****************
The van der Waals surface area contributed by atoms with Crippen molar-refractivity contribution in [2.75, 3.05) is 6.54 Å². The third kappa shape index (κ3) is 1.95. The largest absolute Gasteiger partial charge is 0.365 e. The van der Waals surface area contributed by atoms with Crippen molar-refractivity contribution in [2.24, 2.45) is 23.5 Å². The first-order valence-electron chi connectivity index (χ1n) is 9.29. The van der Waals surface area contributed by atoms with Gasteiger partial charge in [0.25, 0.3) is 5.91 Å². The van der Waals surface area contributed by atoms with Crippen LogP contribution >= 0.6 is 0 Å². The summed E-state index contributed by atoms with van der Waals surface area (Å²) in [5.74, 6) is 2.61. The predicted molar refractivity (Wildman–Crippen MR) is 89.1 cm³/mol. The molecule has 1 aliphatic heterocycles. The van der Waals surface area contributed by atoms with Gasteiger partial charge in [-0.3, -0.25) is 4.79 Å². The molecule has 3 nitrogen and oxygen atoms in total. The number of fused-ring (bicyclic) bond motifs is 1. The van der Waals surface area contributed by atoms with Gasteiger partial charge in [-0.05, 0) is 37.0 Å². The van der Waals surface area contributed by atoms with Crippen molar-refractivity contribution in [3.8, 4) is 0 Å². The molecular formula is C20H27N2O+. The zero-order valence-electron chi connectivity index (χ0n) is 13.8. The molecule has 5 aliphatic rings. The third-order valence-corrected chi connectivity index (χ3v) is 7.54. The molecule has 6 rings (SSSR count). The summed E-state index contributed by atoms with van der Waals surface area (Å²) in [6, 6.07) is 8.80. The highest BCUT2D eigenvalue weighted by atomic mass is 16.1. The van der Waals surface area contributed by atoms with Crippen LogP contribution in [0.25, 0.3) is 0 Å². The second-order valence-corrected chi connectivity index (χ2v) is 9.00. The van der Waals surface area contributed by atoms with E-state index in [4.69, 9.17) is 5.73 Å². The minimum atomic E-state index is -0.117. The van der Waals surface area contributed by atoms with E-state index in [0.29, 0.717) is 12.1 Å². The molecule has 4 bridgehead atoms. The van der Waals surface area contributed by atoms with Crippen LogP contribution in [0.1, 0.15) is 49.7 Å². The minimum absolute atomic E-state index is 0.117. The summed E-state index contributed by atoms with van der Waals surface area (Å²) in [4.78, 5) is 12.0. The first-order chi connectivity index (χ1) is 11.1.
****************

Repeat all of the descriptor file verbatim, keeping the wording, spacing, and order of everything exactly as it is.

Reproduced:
The van der Waals surface area contributed by atoms with Crippen molar-refractivity contribution in [2.75, 3.05) is 6.54 Å². The third kappa shape index (κ3) is 1.95. The largest absolute Gasteiger partial charge is 0.365 e. The van der Waals surface area contributed by atoms with Crippen molar-refractivity contribution in [2.24, 2.45) is 23.5 Å². The first-order valence-electron chi connectivity index (χ1n) is 9.29. The van der Waals surface area contributed by atoms with Gasteiger partial charge in [0.25, 0.3) is 5.91 Å². The van der Waals surface area contributed by atoms with Crippen LogP contribution >= 0.6 is 0 Å². The summed E-state index contributed by atoms with van der Waals surface area (Å²) in [5.74, 6) is 2.61. The predicted molar refractivity (Wildman–Crippen MR) is 89.1 cm³/mol. The molecule has 1 aliphatic heterocycles. The van der Waals surface area contributed by atoms with Gasteiger partial charge in [-0.3, -0.25) is 4.79 Å². The molecule has 3 nitrogen and oxygen atoms in total. The number of fused-ring (bicyclic) bond motifs is 1. The van der Waals surface area contributed by atoms with Gasteiger partial charge in [-0.05, 0) is 37.0 Å². The van der Waals surface area contributed by atoms with Crippen molar-refractivity contribution in [3.8, 4) is 0 Å². The molecular formula is C20H27N2O+. The zero-order valence-electron chi connectivity index (χ0n) is 13.8. The molecule has 5 aliphatic rings. The third-order valence-corrected chi connectivity index (χ3v) is 7.54. The molecule has 6 rings (SSSR count). The summed E-state index contributed by atoms with van der Waals surface area (Å²) in [6, 6.07) is 8.80. The highest BCUT2D eigenvalue weighted by atomic mass is 16.1. The van der Waals surface area contributed by atoms with Crippen LogP contribution in [0.25, 0.3) is 0 Å². The second-order valence-corrected chi connectivity index (χ2v) is 9.00. The van der Waals surface area contributed by atoms with E-state index in [4.69, 9.17) is 5.73 Å². The minimum atomic E-state index is -0.117. The van der Waals surface area contributed by atoms with E-state index in [0.29, 0.717) is 12.1 Å². The molecule has 4 bridgehead atoms. The van der Waals surface area contributed by atoms with Crippen LogP contribution in [0.1, 0.15) is 49.7 Å². The minimum absolute atomic E-state index is 0.117. The summed E-state index contributed by atoms with van der Waals surface area (Å²) in [4.78, 5) is 12.0. The first-order chi connectivity index (χ1) is 11.1.